10: a claim to be decided by a judge,
    2 Sam. 15:4: a petition or request, Job
    11:11.
  406. SUM, a certain amount, as of money,
    Exod. 21:30: the whole number, Num.
    1:2: the signification, Ezek. 28:12;
    Dan. 7:1.
  407. SUM, to reckon the amount, 2 Kings
    22:4.
  408. SUMMER, the warm season of the year,
    when the productions of the earth appear
    in their beauty and glory as the gifts of
    our Creator, Gen. 8:22; Matt. 24:32.
    Summer denotes favourable opportunities
    and the means of salvation, Prov. 10:5;
    Zech. 14:8.
  409. SUMMER, to feed, as upon plenty, Isa.
    18:6.
  410. SUMPTUOUSLY, expensively, with great
    costliness, Luke 16:19.
  411. SUN, the glorious orb which is the
    principal source of light and heat to our
    earth, by the wise and powerful appoint-
    ment of the
    Creator, Gen. 1:16.   Benefits
    so many and valuable as those which we
    enjoy by means of this wonderful monu-
    ments of Almighty goodness, have engaged
    the contemplation of the most intelligent
    of mankind.   Astronomers have there-
    fore discovered that the sun is the centre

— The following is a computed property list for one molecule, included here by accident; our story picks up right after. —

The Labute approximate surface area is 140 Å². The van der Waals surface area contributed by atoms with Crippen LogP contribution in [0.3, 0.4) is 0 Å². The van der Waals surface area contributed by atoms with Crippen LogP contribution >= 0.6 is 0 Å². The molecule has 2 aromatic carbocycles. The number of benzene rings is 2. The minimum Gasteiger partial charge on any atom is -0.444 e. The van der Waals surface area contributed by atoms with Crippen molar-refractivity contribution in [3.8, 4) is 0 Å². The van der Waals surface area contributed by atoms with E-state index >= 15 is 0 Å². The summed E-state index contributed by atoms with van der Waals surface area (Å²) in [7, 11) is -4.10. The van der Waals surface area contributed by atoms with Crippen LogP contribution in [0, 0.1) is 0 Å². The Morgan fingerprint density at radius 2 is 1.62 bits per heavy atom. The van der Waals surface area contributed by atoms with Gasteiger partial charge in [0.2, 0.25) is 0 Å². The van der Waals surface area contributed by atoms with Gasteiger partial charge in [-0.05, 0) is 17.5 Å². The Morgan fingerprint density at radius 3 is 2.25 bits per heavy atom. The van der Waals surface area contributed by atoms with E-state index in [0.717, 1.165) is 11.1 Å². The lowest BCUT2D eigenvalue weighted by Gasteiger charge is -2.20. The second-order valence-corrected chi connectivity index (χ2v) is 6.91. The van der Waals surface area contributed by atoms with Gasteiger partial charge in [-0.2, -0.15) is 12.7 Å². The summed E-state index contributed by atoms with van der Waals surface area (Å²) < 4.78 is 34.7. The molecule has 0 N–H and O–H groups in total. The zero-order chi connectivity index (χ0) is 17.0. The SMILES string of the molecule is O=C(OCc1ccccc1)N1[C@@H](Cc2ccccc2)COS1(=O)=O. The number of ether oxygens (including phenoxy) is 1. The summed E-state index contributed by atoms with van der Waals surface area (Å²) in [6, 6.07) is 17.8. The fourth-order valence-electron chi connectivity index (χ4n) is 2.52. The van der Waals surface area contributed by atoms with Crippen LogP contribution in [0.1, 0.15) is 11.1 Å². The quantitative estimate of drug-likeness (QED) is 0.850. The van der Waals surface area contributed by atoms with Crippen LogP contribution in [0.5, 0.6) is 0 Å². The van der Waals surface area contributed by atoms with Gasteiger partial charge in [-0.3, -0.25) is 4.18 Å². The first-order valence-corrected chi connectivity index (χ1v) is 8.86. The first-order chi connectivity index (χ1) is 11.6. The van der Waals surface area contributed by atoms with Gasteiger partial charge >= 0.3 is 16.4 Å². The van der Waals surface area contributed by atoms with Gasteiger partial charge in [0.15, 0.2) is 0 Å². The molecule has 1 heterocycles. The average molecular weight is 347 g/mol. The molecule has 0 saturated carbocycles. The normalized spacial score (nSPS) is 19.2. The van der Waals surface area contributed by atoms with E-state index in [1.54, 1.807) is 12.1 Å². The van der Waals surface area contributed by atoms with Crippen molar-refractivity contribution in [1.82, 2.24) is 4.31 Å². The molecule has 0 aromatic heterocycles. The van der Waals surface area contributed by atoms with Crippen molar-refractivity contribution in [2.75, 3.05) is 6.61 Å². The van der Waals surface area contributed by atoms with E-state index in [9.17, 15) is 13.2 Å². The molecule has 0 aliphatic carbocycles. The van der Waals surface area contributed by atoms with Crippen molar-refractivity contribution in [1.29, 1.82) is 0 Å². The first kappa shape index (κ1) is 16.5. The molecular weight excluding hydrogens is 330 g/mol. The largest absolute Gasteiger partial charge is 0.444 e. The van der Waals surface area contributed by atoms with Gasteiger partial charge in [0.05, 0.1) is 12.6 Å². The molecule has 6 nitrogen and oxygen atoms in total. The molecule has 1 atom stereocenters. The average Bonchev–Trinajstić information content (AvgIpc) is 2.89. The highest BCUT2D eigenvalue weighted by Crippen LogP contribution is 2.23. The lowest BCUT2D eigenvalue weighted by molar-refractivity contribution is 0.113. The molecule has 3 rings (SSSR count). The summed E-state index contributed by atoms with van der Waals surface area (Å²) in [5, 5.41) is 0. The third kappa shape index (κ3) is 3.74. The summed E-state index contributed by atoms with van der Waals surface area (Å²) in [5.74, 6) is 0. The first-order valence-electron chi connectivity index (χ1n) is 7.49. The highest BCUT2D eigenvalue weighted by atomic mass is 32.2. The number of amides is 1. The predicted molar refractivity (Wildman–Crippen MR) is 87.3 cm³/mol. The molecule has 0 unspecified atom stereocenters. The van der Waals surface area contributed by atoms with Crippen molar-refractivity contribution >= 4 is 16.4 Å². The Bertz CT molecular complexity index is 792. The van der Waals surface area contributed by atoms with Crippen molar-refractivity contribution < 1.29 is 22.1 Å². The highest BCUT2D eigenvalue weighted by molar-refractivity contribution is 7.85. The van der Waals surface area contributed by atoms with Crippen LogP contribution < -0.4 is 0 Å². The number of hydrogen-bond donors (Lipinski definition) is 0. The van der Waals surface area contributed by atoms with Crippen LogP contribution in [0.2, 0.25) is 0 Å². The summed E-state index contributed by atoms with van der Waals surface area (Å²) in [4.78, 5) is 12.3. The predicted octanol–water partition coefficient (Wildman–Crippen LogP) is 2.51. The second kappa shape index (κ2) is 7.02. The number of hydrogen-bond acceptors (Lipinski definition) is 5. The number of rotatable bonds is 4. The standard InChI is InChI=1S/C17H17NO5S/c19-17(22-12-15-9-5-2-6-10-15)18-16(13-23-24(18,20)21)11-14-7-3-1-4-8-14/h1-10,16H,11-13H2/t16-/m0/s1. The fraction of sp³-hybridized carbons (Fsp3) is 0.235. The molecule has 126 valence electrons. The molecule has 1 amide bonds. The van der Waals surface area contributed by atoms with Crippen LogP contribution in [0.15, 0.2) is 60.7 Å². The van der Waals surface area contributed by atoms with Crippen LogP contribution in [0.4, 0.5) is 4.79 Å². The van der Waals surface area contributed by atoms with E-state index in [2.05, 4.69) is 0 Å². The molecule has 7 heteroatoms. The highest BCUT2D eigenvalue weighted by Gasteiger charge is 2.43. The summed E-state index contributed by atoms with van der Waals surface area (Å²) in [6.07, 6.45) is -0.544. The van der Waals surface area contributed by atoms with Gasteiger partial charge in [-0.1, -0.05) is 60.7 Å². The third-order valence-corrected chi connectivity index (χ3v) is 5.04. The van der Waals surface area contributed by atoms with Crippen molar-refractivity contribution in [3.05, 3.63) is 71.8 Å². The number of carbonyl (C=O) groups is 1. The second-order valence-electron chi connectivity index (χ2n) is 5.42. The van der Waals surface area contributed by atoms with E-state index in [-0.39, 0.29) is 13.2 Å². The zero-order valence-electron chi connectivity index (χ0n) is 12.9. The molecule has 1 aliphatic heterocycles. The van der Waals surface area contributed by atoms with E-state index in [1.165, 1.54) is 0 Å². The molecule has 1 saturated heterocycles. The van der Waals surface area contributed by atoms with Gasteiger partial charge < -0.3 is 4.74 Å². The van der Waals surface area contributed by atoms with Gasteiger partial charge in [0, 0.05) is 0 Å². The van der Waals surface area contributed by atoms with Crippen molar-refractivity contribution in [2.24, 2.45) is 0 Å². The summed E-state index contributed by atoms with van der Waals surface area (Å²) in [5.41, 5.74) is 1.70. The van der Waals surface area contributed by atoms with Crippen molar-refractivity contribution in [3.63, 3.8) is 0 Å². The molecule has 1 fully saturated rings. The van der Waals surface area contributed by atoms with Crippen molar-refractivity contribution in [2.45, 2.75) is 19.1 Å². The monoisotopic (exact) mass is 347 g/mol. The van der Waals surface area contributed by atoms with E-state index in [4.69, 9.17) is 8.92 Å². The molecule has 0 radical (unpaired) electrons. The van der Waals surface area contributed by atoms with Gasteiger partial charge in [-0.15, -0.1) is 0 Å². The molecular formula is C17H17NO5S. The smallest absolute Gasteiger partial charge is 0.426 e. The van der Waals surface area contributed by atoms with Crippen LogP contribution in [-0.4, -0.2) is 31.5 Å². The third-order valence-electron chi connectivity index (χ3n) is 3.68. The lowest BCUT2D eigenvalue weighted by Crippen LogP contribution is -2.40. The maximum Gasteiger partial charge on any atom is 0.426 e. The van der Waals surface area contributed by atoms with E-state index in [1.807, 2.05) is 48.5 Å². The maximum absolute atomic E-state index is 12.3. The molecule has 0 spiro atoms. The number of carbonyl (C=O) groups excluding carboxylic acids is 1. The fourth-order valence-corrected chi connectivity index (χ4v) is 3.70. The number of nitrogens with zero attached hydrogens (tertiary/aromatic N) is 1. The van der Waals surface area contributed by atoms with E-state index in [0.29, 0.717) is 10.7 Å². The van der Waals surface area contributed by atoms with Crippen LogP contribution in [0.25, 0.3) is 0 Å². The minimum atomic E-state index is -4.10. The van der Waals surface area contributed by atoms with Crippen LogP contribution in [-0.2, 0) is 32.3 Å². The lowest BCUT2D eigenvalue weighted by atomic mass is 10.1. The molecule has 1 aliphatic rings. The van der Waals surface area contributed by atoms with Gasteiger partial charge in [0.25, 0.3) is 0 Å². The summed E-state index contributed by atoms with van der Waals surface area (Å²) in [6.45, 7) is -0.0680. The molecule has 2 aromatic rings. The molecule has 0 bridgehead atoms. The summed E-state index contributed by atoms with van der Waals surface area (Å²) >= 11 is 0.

of a magnificent system, in which there
    are numerous planets and comets per-
    forming their periodical revolutions in
    perfect harmony, according to the will of
    the Almighty Creator.   Our distance
    from the sun is estimated at about
    95,000,000 of miles, and the diameter of
    the sun is reckoned to exceed 800,000
    miles: but the following table will aid
    the reader in forming a more accurate
    notion of the solar system, as a part of
    THE MANIFOLD WORKS OF GOD.

    GENERAL VIEW OF THE SOLAR SYSTEM.

    Names.
    Periodical Revolution.
    Greatest distance
    from the Earth
    in English miles.
    Least distance
    from the Earth
    in English miles.
    Diameter
    in English
    miles.
    Sun yrs. d. h. m. s. 97 [million] 93 [m] 886,473
    Mercury 0 87 23 14 33 132 [m] 58 [m] 3,191
    Venus 0 224 16 41 27 164 [m] 26 [m] 7,63[?]
    Earth 1 0 5 48 48
    -- -- --
    -- -- --
    7,954
    Moon 0 27 7 43 5 254,084 222,920 2,172
    Mars 1 321 22 18 27 241 [m] 50 [m] 4,135
    Jupiter 11 315 14 39 2 592 [m] 401 [m] 86,396
    Saturn 29 164 7 21 50 1,006 [m] 815 [m] 79,405
    Saturn's King 29 164 7 21 50 1,006 [m] 815 [m] 185,280
    Herschel 83 294 8 39 0 1,918 [m] 1,727 [m] 34,457
    Ceres
    -- -- -- -- --
    345 [m] 155 [m] 1,624